Dutee Chand – the name that defies all stereotypes.
A trailblazer athlete, this ace Indian sprinter has been scripting history in the international sports scene since 2012. Known as the golden girl of India, her remarkable tale of triumph and glory inspires the new generation of sportspersons. Lauded for her professional achievements globally, her home truths have been the centre of undue attention. Humiliated and slammed for her personal “choices”, India’s first openly gay sportsperson, Chand’s life has always been under a microscope. This is her story of coming out in a rather conservative society where being gay is a subject of ridicule and mockery.
Early on in her career, Chand fell victim to “Hyperandrogenism”, a clinical condition subjecting her to controversies and ostracization. Her body produced higher levels of testosterone naturally that placed her in the same category as her male counterparts in view of the International Association of Athletics Federations (IAAF). It kept her out of fields and tracks. Unfazed, she successfully moved the Court of Arbitration of Sports (CAS) against the IAAF rules on Hyperandrogenism and fought to set aside the ruling with the verdict, in her racing event categories. Look at her and you know that behind those plain jane looks are nerves of steel. She exudes the confidence that highlights her magnificent grit and determination rather than her poverty-stricken childhood or endless struggles. While the world marvels at Chand’s sheer training manic, I am amazed at her grace and pride with which she led her personal battle.
Born to weaver parents in a remote Indian village, her childhood was a long and arduous journey of hardships. With six siblings in the family, Chand spent a large part of her childhood in the coastal town. Her global accolades have always put her on a great run professionally. Her personal space was happy too. Romance was brewing. Gay love was building castles of hope. She met a young girl from her village in 2017 and fell in love with her. Chand found her soulmate and resolved to settle down with her. Suddenly, India’s ace sprinter’s same-sex relationship was under the scrutiny lens. Shunned by her family members, Chand faced community backlash. Despite global icon status, the village labelled her relationship as immoral and unethical. Threatened by her sister of public shaming, Chand chose to share her story of homosexuality with the world, at large in 2019.
It was never going to be easy, and most certainly not if your root rests in rural India. Here, the social fabric is highly ignorant and intolerant towards homosexuality. Identifying anything other than heterosexual is a challenge. Regressive mindsets, cultural shackles, religion fuelled hypocrisy and smokescreen of prejudice makes most LGBT people reconcile with the fact that they need “correctional sex”, more than anything. A lot of them choose to step back because they are taught to believe that homosexuality is a disorder. That they must learn to set things right by conforming to societal norms.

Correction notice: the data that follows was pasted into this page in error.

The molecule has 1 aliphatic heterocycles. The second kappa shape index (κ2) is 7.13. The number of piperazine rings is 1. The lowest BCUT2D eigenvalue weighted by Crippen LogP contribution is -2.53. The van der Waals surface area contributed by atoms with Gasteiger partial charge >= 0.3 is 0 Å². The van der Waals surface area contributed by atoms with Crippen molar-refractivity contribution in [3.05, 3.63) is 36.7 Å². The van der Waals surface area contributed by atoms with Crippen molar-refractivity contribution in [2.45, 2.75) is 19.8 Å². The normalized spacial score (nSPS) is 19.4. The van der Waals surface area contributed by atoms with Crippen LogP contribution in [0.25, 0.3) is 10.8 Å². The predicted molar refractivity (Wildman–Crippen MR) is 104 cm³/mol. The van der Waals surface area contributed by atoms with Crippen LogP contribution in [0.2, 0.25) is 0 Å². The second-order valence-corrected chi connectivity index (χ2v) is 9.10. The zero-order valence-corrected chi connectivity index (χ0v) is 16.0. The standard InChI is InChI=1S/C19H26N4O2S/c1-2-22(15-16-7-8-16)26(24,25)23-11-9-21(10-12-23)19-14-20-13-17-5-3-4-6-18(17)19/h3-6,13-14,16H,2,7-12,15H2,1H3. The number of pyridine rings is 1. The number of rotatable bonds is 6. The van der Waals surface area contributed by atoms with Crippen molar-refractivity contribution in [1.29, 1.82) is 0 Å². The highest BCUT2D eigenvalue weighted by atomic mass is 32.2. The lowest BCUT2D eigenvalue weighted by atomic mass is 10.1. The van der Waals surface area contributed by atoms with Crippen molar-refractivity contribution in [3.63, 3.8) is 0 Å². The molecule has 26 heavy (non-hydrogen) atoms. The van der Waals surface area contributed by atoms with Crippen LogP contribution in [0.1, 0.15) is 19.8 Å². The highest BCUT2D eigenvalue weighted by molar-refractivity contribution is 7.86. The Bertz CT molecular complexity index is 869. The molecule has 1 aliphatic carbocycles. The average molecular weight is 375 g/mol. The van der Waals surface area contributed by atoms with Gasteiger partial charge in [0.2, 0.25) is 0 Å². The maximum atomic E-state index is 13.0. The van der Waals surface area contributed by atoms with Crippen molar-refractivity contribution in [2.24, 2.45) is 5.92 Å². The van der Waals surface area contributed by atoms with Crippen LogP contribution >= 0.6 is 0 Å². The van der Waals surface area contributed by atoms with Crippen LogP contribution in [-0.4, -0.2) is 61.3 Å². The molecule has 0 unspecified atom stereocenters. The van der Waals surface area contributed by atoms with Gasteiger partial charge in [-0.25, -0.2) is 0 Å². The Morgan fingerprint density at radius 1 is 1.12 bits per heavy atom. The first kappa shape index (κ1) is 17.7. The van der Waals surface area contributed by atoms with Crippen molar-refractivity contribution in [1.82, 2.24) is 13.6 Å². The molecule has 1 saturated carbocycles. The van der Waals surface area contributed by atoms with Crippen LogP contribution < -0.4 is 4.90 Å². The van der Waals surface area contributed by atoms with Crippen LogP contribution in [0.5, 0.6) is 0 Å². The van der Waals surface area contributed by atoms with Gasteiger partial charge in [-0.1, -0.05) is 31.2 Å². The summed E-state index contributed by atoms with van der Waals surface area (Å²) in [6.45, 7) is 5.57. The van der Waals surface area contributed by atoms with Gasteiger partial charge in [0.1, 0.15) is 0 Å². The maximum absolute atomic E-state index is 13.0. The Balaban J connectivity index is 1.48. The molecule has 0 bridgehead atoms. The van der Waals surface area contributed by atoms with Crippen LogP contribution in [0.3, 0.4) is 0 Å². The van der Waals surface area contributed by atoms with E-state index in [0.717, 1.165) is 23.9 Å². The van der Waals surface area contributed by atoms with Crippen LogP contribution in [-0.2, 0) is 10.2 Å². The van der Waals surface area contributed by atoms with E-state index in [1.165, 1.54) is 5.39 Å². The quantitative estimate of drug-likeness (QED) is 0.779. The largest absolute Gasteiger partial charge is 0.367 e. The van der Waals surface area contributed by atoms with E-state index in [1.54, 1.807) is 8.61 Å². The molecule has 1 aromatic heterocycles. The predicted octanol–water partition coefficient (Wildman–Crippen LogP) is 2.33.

Precious lives spend their life alienated, vulnerable and unaware with a deep sense of internal homophobia too. Poignant tales of millions who never come out of the closet for the fear of being rejected or killed in the name of honour is their fate in this part of the world. Hence, they continue to live on dictated terms. And perish long before they are gone. In times as these, we need queer queens like Chand.
Defying all odds, when Chand chose to stand up for love, she set historical milestones in the Indian LGBTQ movement. Praised for her courage by the world at large, the announcement became symbolic against the social code of the country. It inspired young people and immensely helped the ones struggling with their sexual orientation. It pushed homosexuality closer to being accepted as a norm rather than an oddity. Chand set a precedent and proved that wearing homosexuality on your sleeve, after all, is liberating. It was brave because it questioned centuries of deep-seated cultural taboos.
Perhaps greater acceptance will follow as more and more local heroes like Chand come out. You do not seek approval or acceptance. Choosing love and not orientation or gender identity is the highest form of freedom that is rightfully yours. Love, respect, dignity and freedom are things that matter, and breaking barriers that boxes us in is an act of bravery.
That’s Dutee Chand, India’s pride on the fast track.
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